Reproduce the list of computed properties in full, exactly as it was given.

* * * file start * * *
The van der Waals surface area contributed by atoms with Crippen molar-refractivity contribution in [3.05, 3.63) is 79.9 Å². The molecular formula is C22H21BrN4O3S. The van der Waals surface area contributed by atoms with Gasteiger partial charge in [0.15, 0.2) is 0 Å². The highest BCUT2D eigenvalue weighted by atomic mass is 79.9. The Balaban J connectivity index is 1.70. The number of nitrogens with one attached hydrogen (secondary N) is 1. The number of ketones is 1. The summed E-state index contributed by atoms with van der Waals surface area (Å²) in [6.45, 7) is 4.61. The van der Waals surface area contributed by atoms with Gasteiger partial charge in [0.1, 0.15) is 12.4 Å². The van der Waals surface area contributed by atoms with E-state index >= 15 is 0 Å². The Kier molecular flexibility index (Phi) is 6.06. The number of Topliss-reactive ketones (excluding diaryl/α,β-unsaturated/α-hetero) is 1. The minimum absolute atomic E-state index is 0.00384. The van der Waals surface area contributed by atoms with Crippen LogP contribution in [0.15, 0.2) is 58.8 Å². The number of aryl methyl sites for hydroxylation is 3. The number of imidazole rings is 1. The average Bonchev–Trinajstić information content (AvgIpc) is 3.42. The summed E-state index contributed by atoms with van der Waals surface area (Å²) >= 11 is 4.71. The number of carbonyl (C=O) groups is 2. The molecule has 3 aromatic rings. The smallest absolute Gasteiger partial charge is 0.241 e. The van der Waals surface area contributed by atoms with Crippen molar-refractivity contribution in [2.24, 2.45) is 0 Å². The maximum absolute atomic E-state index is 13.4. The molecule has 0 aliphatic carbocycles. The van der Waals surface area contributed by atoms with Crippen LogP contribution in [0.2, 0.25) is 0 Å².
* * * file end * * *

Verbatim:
The van der Waals surface area contributed by atoms with Crippen molar-refractivity contribution in [3.05, 3.63) is 79.9 Å². The molecular formula is C22H21BrN4O3S. The van der Waals surface area contributed by atoms with Gasteiger partial charge in [0.15, 0.2) is 0 Å². The highest BCUT2D eigenvalue weighted by atomic mass is 79.9. The Balaban J connectivity index is 1.70. The number of nitrogens with one attached hydrogen (secondary N) is 1. The number of ketones is 1. The summed E-state index contributed by atoms with van der Waals surface area (Å²) in [6.45, 7) is 4.61. The van der Waals surface area contributed by atoms with Gasteiger partial charge in [0.1, 0.15) is 12.4 Å². The van der Waals surface area contributed by atoms with E-state index >= 15 is 0 Å². The Kier molecular flexibility index (Phi) is 6.06. The number of Topliss-reactive ketones (excluding diaryl/α,β-unsaturated/α-hetero) is 1. The minimum absolute atomic E-state index is 0.00384. The van der Waals surface area contributed by atoms with Crippen LogP contribution in [0.15, 0.2) is 58.8 Å². The number of aryl methyl sites for hydroxylation is 3. The number of imidazole rings is 1. The average Bonchev–Trinajstić information content (AvgIpc) is 3.42. The summed E-state index contributed by atoms with van der Waals surface area (Å²) >= 11 is 4.71. The number of carbonyl (C=O) groups is 2. The molecule has 3 aromatic rings. The smallest absolute Gasteiger partial charge is 0.241 e. The van der Waals surface area contributed by atoms with Crippen molar-refractivity contribution in [2.24, 2.45) is 0 Å². The maximum absolute atomic E-state index is 13.4. The molecule has 0 aliphatic carbocycles. The van der Waals surface area contributed by atoms with Crippen LogP contribution in [0.2, 0.25) is 0 Å².